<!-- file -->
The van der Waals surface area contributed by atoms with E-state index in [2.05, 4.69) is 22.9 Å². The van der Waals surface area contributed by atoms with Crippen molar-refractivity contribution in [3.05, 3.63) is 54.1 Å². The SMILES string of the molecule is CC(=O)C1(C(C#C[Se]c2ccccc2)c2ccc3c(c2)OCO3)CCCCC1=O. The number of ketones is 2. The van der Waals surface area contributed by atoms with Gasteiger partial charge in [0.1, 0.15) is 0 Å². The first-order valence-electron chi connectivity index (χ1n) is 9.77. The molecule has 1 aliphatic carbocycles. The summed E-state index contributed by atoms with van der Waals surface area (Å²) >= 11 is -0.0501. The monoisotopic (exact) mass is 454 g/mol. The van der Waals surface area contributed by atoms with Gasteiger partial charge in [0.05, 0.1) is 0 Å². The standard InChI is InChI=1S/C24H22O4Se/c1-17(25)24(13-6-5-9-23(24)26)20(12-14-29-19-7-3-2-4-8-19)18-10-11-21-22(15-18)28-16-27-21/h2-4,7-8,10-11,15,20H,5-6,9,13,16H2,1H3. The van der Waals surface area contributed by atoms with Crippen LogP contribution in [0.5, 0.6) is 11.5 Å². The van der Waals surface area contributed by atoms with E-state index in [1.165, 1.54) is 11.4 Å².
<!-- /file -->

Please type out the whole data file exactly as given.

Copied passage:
The van der Waals surface area contributed by atoms with E-state index in [2.05, 4.69) is 22.9 Å². The van der Waals surface area contributed by atoms with Crippen molar-refractivity contribution in [3.05, 3.63) is 54.1 Å². The SMILES string of the molecule is CC(=O)C1(C(C#C[Se]c2ccccc2)c2ccc3c(c2)OCO3)CCCCC1=O. The number of ketones is 2. The van der Waals surface area contributed by atoms with Gasteiger partial charge in [0.1, 0.15) is 0 Å². The first-order valence-electron chi connectivity index (χ1n) is 9.77. The molecule has 1 aliphatic carbocycles. The summed E-state index contributed by atoms with van der Waals surface area (Å²) >= 11 is -0.0501. The monoisotopic (exact) mass is 454 g/mol. The van der Waals surface area contributed by atoms with Gasteiger partial charge in [0.05, 0.1) is 0 Å². The standard InChI is InChI=1S/C24H22O4Se/c1-17(25)24(13-6-5-9-23(24)26)20(12-14-29-19-7-3-2-4-8-19)18-10-11-21-22(15-18)28-16-27-21/h2-4,7-8,10-11,15,20H,5-6,9,13,16H2,1H3. The van der Waals surface area contributed by atoms with Crippen LogP contribution in [0.5, 0.6) is 11.5 Å². The van der Waals surface area contributed by atoms with E-state index in [1.165, 1.54) is 11.4 Å².